Summary: H.R.5521 — 113th Congress (2013-2014)All Information (Except Text)

There is one summary for H.R.5521. Bill summaries are authored by CRS.

Shown Here:
Introduced in House (09/17/2014)

Urban Flooding Awareness Act of 2014 - Directs the Administrator of the Federal Emergency Management Agency (FEMA) to enter into an agreement with the National Research Council to conduct a study on urban flooding.

Defines "urban flooding" as the inundation of property in a built environment, particularly in more densely populated areas, caused by rain falling on increased amounts of impervious surface and overwhelming the capacity of drainage systems.

Directs the Council to evaluate the latest research, laws, regulations, policies, best practices, procedures, and institutional knowledge regarding urban flooding. Requires the Council's study to include an examination of:

  • the prevalence of and costs associated with urban flooding events across the United States, with a focus on the largest metropolitan areas and trends in frequency and severity over the past two decades;
  • the adequacy of federally provided flood risk information and the most cost-effective methods and products to characterize the risk of property damage from urban flooding on a property-by-property basis;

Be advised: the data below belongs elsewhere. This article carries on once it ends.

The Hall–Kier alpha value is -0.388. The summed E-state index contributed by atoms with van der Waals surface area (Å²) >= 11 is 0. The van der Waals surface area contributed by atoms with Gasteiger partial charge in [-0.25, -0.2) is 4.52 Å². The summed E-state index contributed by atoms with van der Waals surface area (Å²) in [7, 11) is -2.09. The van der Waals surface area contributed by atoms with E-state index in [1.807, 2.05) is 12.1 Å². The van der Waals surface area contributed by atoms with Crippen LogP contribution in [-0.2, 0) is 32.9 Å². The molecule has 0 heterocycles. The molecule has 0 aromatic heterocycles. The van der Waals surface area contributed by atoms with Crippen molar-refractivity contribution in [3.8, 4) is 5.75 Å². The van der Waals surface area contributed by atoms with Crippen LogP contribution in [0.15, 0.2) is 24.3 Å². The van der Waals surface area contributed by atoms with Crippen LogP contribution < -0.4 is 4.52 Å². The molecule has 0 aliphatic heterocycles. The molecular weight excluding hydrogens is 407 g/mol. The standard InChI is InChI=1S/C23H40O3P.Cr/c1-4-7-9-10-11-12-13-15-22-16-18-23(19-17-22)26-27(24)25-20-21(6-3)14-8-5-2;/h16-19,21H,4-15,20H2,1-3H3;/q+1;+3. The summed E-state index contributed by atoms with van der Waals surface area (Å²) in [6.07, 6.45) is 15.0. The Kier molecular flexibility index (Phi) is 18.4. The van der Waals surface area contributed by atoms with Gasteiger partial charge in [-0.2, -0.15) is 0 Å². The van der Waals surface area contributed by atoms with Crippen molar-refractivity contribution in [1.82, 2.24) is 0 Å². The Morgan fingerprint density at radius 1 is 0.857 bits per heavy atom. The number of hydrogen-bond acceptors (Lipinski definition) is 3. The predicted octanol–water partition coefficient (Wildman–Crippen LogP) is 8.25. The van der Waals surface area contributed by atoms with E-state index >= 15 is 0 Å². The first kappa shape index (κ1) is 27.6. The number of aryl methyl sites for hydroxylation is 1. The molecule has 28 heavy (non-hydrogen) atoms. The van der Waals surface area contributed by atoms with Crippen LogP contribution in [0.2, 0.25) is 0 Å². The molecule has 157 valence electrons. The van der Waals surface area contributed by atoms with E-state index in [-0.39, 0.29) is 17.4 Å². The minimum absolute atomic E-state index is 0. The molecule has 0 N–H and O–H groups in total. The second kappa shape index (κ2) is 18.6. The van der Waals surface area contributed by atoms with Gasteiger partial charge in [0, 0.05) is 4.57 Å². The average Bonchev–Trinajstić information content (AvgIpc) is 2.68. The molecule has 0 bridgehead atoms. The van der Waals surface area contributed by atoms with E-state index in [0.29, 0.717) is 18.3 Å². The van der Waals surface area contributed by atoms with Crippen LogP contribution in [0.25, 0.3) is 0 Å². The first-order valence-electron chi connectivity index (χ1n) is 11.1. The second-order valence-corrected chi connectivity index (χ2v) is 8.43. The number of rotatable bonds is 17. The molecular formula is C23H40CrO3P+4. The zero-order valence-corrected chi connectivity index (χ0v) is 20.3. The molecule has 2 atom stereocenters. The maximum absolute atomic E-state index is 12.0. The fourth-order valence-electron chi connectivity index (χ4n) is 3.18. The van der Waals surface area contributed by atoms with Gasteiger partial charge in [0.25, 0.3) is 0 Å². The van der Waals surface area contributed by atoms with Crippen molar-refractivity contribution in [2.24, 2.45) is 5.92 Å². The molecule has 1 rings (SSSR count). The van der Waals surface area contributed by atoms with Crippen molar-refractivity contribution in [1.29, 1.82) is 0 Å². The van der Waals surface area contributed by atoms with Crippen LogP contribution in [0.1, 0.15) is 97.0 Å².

• the potential for training and certifying local experts in flood risk characterization as a service to property purchasers and owners;
  • the causes of urban flooding and its apparent increase over the past 20 years;
  • the most cost-effective strategies, practices, and technologies used to reduce the impacts of urban flooding;
  • the role of the federal government and state governments in spurring market innovations based on public-private-nonprofit partnerships;
  • the most sustainable and effective methods for funding flood risk and flood damage reduction at all levels of government;
  • the relevance of the National Flood Insurance Program and Community Rating System to urban flooding areas outside traditional flood plains and strategies for broadening coverage and increasing participation under the Program; and
  • strategies for protecting downstream communities from the flooding impacts of development in upstream communities.